Let’s begin with a list to get the ball rolling.
Feel free to add your own where appropriate. Because let’s be real, this is a big subject:
Some of the Cycles of Habitual Behaviour:
- Feeling unworthy
- Negative self-talk
- Mental and physical abuse
So, in my politest of voices and with bated breath, I want to ask you, what is your greatest habit or addiction(s)? We may spend a great deal of time judging others for their addictive behaviours, but what about our own?
A Little Vulnerable Opener About Me
For years, I suffered from addiction. It all started with a severe eating disorder and went on from there, as it does. In the long run, I have been grateful for all these, dare I say it, vile experiences (well, they weren’t pretty). And why am I grateful? Because they have taught me the greatest lessons of all.
First and foremost, they taught me that it was up to me to save my own skin, it was up to me to take self-responsibility, and it was only me who could change my own life. Yes, I could do all the right things, say all the right words, and practice yoga, but if I wasn’t listening, truly listening, to my own internal voice, then what good was it?
So, yes it sounds simple, I started to listen, but I can’t lie, it wasn’t simple. It took guts, commitment, and an intense want and often a need to make the big shift by doing the deep work. It wasn’t until I realised that there was no guide or guru outside of me—that the teacher was within. It was then with a little more knowledge, age, and wisdom that I really started getting to grips with breaking the habits, both mentally and physically. Disrupting old, rigid thought patterns and finally becoming the me I wanted to be.
I’ve often been called a disruptor of rigidity, and frankly, I believe I am.
We Have to Do the Work
We have to do the work because if we don’t, we will only continue rolling around on the monotonous spinning hamster wheel of the same old story we so falsely call life. Falsely, because it doesn’t have to be that way.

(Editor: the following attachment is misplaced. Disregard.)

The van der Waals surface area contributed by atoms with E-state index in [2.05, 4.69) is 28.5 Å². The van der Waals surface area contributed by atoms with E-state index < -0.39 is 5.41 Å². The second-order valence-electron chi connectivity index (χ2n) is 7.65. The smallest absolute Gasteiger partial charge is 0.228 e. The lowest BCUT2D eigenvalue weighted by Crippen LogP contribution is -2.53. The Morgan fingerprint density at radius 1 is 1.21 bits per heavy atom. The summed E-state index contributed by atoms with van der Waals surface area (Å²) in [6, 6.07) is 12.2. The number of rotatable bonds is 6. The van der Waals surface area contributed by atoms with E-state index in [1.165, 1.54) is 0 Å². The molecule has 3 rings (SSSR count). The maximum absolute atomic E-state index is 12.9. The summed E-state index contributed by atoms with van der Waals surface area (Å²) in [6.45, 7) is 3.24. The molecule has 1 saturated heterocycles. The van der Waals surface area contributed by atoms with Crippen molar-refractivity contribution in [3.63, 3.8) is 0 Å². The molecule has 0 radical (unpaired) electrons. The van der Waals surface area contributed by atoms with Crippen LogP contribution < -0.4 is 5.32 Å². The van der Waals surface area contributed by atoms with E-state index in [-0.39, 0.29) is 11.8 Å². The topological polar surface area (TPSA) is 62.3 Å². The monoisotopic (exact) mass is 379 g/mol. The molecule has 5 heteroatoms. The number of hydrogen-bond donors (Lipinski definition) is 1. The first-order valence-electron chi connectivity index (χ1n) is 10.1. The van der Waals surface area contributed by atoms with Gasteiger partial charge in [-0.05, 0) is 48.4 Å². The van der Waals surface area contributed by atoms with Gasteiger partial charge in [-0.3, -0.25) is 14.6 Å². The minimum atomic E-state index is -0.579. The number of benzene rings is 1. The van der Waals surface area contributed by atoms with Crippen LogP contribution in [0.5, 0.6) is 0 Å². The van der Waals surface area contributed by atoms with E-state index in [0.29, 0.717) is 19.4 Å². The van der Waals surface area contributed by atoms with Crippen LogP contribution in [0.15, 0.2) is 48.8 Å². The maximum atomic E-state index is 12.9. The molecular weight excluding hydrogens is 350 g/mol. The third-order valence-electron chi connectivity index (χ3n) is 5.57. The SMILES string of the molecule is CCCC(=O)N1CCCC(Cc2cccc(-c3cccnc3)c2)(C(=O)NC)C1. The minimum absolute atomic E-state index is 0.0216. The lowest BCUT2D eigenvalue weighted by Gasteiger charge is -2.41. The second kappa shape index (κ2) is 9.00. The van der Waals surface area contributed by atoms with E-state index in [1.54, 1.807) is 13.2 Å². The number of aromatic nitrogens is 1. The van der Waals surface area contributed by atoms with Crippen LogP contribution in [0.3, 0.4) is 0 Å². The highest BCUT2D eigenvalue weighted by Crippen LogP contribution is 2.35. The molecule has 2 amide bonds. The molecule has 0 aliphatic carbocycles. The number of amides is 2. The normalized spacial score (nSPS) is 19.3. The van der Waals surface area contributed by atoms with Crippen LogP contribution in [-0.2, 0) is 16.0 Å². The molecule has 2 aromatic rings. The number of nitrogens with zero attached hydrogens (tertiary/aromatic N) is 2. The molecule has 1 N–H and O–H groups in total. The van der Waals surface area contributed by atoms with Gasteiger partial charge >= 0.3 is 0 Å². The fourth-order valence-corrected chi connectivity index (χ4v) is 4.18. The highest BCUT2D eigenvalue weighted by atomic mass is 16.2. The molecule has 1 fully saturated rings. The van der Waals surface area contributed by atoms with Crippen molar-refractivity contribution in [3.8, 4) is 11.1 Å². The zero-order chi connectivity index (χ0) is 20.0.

The story cannot change until we make the decision to jump off the wheel. Eyes closed or open, it doesn’t matter, we just have to jump to make the shift. Here, take my hand…jump!
Recognise Your Superhero Powers
We are powerful human beings, and it takes time to get to know and love the internal superhero that resides inside of us. Have you found yours? And if you have, what are your powers? Come on, let’s hear the truth. I really want to hear what you’ve discovered.
Taking small steps and not pressurising ourselves to take big leaps so quickly can be the difference between winning or not winning. I refuse to use the word losing; after all, everything is a learning experience that creates a greater opportunity to grow.
So, back to those cycles of habitual behaviour.
When we continue the old way, it leads to more of the same. To move from one state to the next, it’s important that we make a shift from old to new.
Without this shift, we sit and procrastinate about it, and get nothing done, time ticks, and we still haven’t made the shift five years later. Does that resonate? Be honest now.
To stop any kind of habitual pattern, the pattern needs to be recognised. The first step in the 12-step program is recognising and admission.
This doesn’t have to be with drugs or alcohol—the lesson can be used with any situation we may have become dependent on and these can be stimulants, food, sex, shopping, anything that creates the high that brings something temporarily new. Whether that be internally (different state of mind) or externally (a new item of clothing, a new car, or purchase).
Excuses are a great way to stop ourselves from moving forward. We use them without even thinking, and we make excuses about everything. Using habitual excuses means we lie to ourselves as well as others.
Feeling unworthy is a state we can very easily drop into. That state of “I am not good enough” gives us a list of excuses and made-up reasons not to move forward.
Negative self-talk, like feeling unworthy, is another way to put things off and create a delay. I may sound a little harsh here, please forgive me, but I want you to understand that we must take responsibility for our own thoughts, feelings, and actions. Whatever we create in our internal world projects in our external world. So it’s up to us as super-powered individuals to make things happen for the best.
Often negative self-talk is learned behaviour from our past, but it can be broken with awareness, time, and effort when we change our mindset—oh yes, it can, but it takes work.
Mental and physical abuse, and in particular, self-harm, can be physical and emotional. It requires us to have a sense of self-worth before we see the abuse as detrimental in moving our life forward.
The positive thing is that it’s like a line of dominoes. When the first one is knocked, then they all fall down. When we consciously break one behaviour, the others follow. We start to see the bigger picture, and we start to love the change we see. Why? Because it feels good and what could be more important than that?
“When you change your energy, you change your life.” ~ Dr. Joe Dispenza